When astronauts travel to outer space, the moon, etc, can their eyes still perceive color?
Yes. If you watch the videos of the Apollo landings, the astronauts were surprised that underneath the dust was orange rock on one of the missions.
thanks enigma...i thought our ability to see color had to do with the earth's atomosphere...
No i think it is more that earth's atmosphere changes the color of things in space when you observe them from earth though...
Don't forget that any light that goes into our eye goes through eye fluid before hitting our retina.
Atmosphere is transparent to visible wavelength (almost coincidently...). It absorbs many other wavelengths though, beneath purple and beyond red.
doesn't visible light bend through our atmosphere though? like the effect you get on the moon during an eclipse?
Light only changes direction when it goes from one medium to another (this is Snell's Law). Light does not bend within our atmosphere, but it does bend when moving from vacuum to air, or from air to vacuum.
right but any light you observe past our atmosphere out in space is doing this move you talk about
Of course, Snell's law predicts there will be no change in direction at all when the light hits the interface perpendicularly.
When you observe an object near the zenith (the point directly overhead) there is no bending of the light involved.
When you observe an object near the horizon, the light is most certainly bent in going from vacuum to air. The amount of refraction is actually dependent on wavelength. Red light is refracted more than blue light. A simple telescope will show this effect on any bright object illuminated by sunlight, like the Moon or Venus.
They put those color charts on spacecraft so they can color calibrate the camera in its new surroundings. I'm guessing that that's because colors look slightly different in Mars' atmosphere than in Earth's atmosphere.
Scuba divers sometimes take flashlights on dives in bright daylight, not to brighten what they're looking at, but to restore the color. Water robs light of its color, the deeper you go.
So maybe a lot of moisture in the atmosphere makes a difference too.
im probably wrong, but wouldn't this light bending not depend so much on where I am physically looking in the sky (directly up, or at the horizon) but where I physically am on the earth (NY versus one of the poles). Or is it more to do with the curvature of the earth on the horizon? I guess it does make sense though since the sun or moon looks huge and color distorted when it is near the horizon versus when it is high in the sky
No, it only depends on the direction you look in the sky.
Actually, neither the color or apparent size changes have anything to do with refraction.
The change in color is largely due to the fact that the atmosphere is better at scattering blue light than red light (which is the reason the sky is blue, incidentally). When you're looking near the horizon, you're looking through a lot more atmosphere than you are when looking near the zenith. More atmosphere means more selective color absorption which means more change in color.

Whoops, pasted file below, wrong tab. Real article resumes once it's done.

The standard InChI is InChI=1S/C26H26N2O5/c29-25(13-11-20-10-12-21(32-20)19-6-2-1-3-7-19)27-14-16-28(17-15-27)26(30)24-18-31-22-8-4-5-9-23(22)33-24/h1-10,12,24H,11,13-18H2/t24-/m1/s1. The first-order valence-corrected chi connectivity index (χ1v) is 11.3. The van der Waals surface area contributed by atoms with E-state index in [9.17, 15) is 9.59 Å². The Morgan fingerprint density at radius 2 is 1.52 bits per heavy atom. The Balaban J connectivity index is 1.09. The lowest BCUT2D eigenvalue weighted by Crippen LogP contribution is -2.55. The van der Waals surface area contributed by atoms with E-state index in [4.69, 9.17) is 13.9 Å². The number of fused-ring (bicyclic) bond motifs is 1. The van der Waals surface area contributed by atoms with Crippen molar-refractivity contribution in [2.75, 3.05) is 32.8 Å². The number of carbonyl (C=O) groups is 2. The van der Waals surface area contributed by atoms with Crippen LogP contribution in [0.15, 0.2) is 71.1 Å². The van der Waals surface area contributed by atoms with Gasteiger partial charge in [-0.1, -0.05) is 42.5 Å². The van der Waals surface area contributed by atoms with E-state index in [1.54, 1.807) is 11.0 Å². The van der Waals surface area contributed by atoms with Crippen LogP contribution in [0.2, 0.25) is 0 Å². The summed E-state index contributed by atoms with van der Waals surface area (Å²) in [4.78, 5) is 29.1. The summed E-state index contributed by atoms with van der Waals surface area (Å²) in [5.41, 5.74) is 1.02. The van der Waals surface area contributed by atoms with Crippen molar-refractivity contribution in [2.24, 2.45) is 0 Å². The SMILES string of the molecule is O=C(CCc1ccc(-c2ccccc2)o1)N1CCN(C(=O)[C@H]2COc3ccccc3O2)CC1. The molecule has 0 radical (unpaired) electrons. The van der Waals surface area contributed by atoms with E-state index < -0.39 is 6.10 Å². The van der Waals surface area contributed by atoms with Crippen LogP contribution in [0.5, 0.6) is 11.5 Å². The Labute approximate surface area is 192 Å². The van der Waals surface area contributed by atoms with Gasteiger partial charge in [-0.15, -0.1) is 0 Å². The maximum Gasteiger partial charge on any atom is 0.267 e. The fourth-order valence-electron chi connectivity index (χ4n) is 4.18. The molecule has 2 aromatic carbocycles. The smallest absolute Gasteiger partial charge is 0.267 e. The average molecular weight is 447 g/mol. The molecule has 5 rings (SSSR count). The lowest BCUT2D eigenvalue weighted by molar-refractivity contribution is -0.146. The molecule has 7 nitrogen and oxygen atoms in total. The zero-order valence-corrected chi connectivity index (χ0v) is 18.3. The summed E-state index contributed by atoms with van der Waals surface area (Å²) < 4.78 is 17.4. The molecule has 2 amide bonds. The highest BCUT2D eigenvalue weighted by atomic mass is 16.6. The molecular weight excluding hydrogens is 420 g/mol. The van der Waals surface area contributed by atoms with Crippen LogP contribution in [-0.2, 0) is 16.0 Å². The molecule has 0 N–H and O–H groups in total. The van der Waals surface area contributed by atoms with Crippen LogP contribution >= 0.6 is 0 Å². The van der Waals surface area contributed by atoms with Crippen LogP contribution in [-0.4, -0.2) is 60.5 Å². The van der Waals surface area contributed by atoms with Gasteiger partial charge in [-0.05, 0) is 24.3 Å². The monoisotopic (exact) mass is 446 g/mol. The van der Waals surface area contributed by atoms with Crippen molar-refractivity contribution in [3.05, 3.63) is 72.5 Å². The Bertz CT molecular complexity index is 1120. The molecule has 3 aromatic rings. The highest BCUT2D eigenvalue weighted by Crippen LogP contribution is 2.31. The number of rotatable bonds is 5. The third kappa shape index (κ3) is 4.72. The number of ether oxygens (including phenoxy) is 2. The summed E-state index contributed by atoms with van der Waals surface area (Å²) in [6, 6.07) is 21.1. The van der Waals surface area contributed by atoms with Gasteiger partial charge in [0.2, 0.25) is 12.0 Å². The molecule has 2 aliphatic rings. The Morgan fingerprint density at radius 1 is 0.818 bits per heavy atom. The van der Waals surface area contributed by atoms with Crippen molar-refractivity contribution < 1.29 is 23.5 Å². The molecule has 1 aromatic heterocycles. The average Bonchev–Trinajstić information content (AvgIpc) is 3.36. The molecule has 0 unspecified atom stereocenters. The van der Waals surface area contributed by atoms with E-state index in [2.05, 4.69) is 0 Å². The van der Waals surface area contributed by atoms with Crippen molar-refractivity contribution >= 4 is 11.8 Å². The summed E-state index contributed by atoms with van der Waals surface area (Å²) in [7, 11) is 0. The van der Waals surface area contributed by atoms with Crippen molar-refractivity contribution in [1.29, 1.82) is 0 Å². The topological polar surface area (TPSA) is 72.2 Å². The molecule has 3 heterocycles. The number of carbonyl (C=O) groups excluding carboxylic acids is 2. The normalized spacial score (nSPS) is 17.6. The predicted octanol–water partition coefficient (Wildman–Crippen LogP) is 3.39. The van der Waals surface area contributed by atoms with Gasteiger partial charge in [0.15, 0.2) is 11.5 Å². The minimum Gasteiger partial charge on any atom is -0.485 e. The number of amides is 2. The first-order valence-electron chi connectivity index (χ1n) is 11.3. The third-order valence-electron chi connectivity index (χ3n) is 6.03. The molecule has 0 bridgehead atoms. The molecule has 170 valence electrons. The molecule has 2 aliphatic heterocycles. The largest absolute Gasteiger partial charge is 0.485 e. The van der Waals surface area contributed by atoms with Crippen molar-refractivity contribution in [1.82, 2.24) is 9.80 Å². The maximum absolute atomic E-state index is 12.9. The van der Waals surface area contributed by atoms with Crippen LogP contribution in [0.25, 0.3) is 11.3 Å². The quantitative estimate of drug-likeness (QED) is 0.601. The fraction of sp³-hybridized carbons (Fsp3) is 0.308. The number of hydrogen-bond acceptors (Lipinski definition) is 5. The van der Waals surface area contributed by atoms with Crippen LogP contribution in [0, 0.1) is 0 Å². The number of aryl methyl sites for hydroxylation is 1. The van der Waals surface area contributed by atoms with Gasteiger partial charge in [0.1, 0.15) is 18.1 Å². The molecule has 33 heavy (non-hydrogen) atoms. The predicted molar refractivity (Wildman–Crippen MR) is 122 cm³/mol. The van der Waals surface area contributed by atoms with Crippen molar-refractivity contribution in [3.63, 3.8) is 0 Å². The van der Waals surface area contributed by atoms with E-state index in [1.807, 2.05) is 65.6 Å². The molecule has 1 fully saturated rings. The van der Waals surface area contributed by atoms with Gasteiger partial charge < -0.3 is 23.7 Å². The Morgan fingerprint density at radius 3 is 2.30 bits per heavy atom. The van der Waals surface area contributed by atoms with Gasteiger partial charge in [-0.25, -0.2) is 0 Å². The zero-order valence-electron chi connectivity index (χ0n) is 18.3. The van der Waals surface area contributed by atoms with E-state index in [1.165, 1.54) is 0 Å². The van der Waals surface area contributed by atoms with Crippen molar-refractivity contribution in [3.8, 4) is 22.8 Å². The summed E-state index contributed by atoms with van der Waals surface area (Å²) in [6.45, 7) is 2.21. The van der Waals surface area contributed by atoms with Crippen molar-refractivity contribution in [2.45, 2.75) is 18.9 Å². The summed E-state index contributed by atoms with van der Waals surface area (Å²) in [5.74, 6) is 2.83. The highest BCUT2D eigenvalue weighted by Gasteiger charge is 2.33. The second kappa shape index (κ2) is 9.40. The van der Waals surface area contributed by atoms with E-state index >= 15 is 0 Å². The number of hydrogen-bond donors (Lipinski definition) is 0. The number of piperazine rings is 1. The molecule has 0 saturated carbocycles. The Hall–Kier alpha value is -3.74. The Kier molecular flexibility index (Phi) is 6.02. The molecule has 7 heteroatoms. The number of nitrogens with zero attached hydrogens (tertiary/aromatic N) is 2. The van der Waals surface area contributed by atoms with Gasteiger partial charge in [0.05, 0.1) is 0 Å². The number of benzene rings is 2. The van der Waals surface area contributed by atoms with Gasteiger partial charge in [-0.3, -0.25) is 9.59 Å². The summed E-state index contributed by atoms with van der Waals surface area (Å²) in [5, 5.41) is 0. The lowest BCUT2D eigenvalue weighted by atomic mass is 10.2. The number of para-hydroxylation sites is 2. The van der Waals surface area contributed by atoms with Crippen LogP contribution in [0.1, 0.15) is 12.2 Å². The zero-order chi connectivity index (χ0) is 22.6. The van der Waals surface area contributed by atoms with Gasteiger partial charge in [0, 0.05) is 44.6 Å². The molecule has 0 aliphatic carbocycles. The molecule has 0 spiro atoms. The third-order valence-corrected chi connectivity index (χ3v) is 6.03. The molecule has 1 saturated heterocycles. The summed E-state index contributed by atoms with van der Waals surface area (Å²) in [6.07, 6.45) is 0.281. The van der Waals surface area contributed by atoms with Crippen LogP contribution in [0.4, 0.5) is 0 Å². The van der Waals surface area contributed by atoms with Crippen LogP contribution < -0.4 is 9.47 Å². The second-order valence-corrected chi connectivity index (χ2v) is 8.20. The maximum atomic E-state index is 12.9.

The Sun and Moon are not actually any larger when near the horizon -- it's just an illusion. This can be demonstrated by looking through a paper-towel tube.
The only way that I know to directly see the refraction of the atmosphere is to look at a bright object like the Moon or Venus when it is low on the horizon with a telescope used at moderately high magnification. You'll see overlapping blue and red images of the object.
There are several reasons for the colour charts, calibration of cameras is certainly important.
Colour perception seems like it should be simple, but as it has to do with the human brain, it's anything but. A well calibrated spectrophotometer will tell you unambiguously how much light of each wavelength is being received by the detector, but translating that into how the brain perceives the same light isn't at all straight-forward.
A simple example is the different sensitivities of the rods and cones ... as light gets fainter, we see that it loses its colour, well before we say that it's all black (no light at all); of course, the colour is still there, just that the cones (which the brain uses for the 'colour' signals) aren't as sensitive as the rods.
Actually, since the atmosphere has many overlapping layers of varying composition, its index of refraction should be a continuous function of altitude - a graded index of refraction. So strictly speeking light should slightly bend throughout the atmosphere. Whether it is ever useful to take this into account, I am not sure.
Well, that's true -- I was thinking "through the atmosphere" meant "parallel to the ground." It doesn't necessarily mean that, though, you're right.
This effect (variation of density of the atmosphere with height) has to be taken into account when surveying. Because the density and thus the refreactive index of the atmosphere depends strongly on temperature, it's necessary to model the temperature profile of the atomsophere as well as the gravitational gradient to determine the density / refractive index as a function of height. Under the right temperature conditions light can bend more than the earth curves - this is what causes mirages.
I couldn't find the first URL I had in mind on this topic, but
is pretty good. The URL I had in mind originally discussed the adiabatic atmosphere in more detail, which is what the atmosphere would look like if it were in theromdynamic equilibrium (generally a good overall aproximation on Earth. Unfortunately I couldn't find this URL.
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